AMLO’s Turn: Challenges for the Next Mexican President

After overturning the Mexican political establishment and capturing an astounding fifty-three percent of the vote, President-elect Andrés Manuel López Obrador must face his next challenge: governing.

Although his election on July 1 was “completely expected,” AMLO, as the president-elect is known throughout the country, must begin to make tangible progress on the many protracted challenges facing his country, according to Valeria Moy, a nonresident fellow at the Atlantic Council’s Adrienne Arsht Latin America Center and director of México, ¿Cómo vamos?

For Jason Marczak, the director of the Adrienne Arsht Latin America Center who joined Moy on a July 2 press call, AMLO’s victory “was a change election for Mexico,” which saw AMLO and his National Regeneration Movement (MORENA) party win not only the presidency, but projected majorities in both the Senate and Chamber of Deputies, as well as several key governorships and state legislative races.

Despite the large margins of victory—AMLO’s closest competitor captured only twenty-three percent of the vote—Marczak argued that AMLO must attempt to heal the nation after a bitter election.

“There is a deep polarization in Mexico right now. One of the major challenges that AMLO will have will be how to construct some of those bridges,” to those who opposed him, he said. Critics, Marczak said, “have a lot of trepidation. . . about what will transpire during his government.”

The heightened polarization resulted in considerable spreading of online disinformation during the election, Marczak said, highlighting the work the Atlantic Council’s Digital Forensic Research Lab conducted in the run-up to the election. Despite the high levels of disinformation, Marczak noted that they affected all sides and parties in the election and that the Atlantic Council was “not able to verify coordinated disinformation from other nation states.”

As AMLO transitions from candidate to president, he will need to translate his lofty campaign rhetoric into tangible successes in the short term, Moy argued. “Some of [AMLO’s] messages throughout the campaign were really simplistic. . . I don’t think they will be enough to tackle the big problems,” she said.

On corruption, which Moy said “was the issue of the campaign,” AMLO has made vague promises on his personal character and leadership in dealing directly with the issue, but must be prepared to engage civil society, international organizations and Mexican governmental institutions to make real progress. As Moy pointed out, several of AMLO’s close associates have already been accused of corruption, and how he responds to these accusations will be critical to the success of his anti-corruption campaign.

Marczak echoed the belief that AMLO will need victories at the beginning of his term, and pointed to the violence directed at politicians and journalists during the campaign as a first task for the new president. Finding and convicting those responsible for the deaths would provide AMLO with tangible evidence that he can succeed at stemming violence in Mexico, something his predecessor, Enrique Peña Nieto, was never able to obtain.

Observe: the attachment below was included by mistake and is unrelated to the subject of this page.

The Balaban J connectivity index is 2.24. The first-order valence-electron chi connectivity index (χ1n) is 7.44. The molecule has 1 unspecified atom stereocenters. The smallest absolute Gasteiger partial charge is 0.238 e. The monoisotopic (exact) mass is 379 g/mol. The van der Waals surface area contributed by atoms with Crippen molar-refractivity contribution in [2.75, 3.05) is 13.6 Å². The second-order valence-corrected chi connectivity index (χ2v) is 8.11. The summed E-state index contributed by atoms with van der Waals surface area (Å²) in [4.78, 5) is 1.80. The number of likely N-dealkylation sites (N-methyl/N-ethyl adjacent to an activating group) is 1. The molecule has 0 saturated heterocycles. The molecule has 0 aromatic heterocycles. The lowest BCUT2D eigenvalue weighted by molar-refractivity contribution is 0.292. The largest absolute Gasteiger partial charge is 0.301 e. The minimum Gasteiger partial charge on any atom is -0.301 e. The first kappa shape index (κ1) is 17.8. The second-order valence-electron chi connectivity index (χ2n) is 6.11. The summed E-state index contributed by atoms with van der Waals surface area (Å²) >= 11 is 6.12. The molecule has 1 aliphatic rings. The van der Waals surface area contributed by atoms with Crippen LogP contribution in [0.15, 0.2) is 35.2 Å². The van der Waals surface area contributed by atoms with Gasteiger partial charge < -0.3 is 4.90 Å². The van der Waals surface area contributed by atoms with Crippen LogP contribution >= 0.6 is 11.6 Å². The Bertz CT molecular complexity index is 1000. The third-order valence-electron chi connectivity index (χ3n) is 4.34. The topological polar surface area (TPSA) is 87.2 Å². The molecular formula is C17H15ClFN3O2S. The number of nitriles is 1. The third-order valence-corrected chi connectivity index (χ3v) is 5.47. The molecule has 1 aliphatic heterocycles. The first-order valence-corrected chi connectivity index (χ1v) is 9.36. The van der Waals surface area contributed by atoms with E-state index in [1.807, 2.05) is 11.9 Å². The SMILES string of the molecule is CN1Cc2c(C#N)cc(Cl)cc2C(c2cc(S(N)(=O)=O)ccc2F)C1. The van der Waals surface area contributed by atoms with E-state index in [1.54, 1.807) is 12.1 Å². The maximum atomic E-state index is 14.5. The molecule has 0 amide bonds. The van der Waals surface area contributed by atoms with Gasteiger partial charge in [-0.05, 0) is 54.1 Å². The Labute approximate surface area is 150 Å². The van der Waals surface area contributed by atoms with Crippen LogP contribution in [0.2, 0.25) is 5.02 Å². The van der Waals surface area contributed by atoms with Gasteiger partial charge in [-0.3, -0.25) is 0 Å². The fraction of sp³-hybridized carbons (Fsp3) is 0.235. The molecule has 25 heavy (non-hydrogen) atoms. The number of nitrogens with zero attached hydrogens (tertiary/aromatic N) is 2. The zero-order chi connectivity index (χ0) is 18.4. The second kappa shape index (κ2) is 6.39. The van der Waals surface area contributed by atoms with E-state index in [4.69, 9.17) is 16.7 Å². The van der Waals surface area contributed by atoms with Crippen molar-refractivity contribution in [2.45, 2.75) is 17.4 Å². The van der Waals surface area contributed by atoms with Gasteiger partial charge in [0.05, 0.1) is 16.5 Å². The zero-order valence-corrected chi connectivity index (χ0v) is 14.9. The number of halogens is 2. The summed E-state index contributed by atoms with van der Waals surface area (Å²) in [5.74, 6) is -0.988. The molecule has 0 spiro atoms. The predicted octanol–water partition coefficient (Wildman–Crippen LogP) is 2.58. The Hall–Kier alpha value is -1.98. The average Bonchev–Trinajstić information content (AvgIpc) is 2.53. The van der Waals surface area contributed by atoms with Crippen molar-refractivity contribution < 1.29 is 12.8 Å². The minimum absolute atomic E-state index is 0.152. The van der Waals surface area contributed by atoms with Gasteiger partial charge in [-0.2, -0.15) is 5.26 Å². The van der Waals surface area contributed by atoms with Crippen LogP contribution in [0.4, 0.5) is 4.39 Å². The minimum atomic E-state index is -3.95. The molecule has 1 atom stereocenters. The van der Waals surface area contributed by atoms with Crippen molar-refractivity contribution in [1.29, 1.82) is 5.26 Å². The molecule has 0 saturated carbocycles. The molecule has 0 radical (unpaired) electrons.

AMLO’s new administration will also have to take control of the ongoing negotiations with the United States and Canada to revise the North American Free Trade Agreement (NAFTA). Moy believes AMLO’s team is “eager to reach a good deal,” but will need to work closely with the outgoing Peña Nieto negotiators to ensure a smooth transition and to retain the considerable knowledge the current team has accrued.

Marczak thinks that AMLO will “not be going back to the drawing board” on NAFTA, but the new president’s experience growing up in southern Mexico may give him an eye on how NAFTA can be changed “in a way that benefits the country as a whole,” rather than just the northern states.

Beyond NAFTA, Marczak believes the “self-described nationalist” AMLO will work with international partners, including the United States, “when it benefits Mexico.” Marczak does not “see [AMLO] acquiescing to US demands on issues” unless there is a clear benefit for Mexico. Moy added that AMLO will focus primarily on “internal, domestic policy,” only turning to international affairs after addressing the many domestic challenges facing his administration.

As Marczak put it, AMLO’s focus “is going to be on general improvements in security across Mexico,” not just the border region, despite the likely pressure he will face from Washington.

AMLO will have five months to prepare his administration before taking office on December 1. Both Moy and Marczak stressed the importance of the transition to AMLO’s future success, which will include working with Peña Nieto’s team on both ongoing NAFTA negotiations and a new budget.

AMLO will take power with a historic mandate, both chambers of congress under his control, and significant support in state governments, but will need to translate this power into tangible success to maintain this momentum.

As Moy put it, the campaign is over, “now the reality will prevail.”

David A. Wemer is assistant director, editorial, at the Atlantic Council. Follow him on Twitter @DavidAWemer.

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Image: Mexico's next President Andres Manuel Lopez Obrador gestures to supporters, in Mexico City, Mexico July 1, 2018. Picture taken July 1, 2018. (REUTERS/Alexandre Meneghini)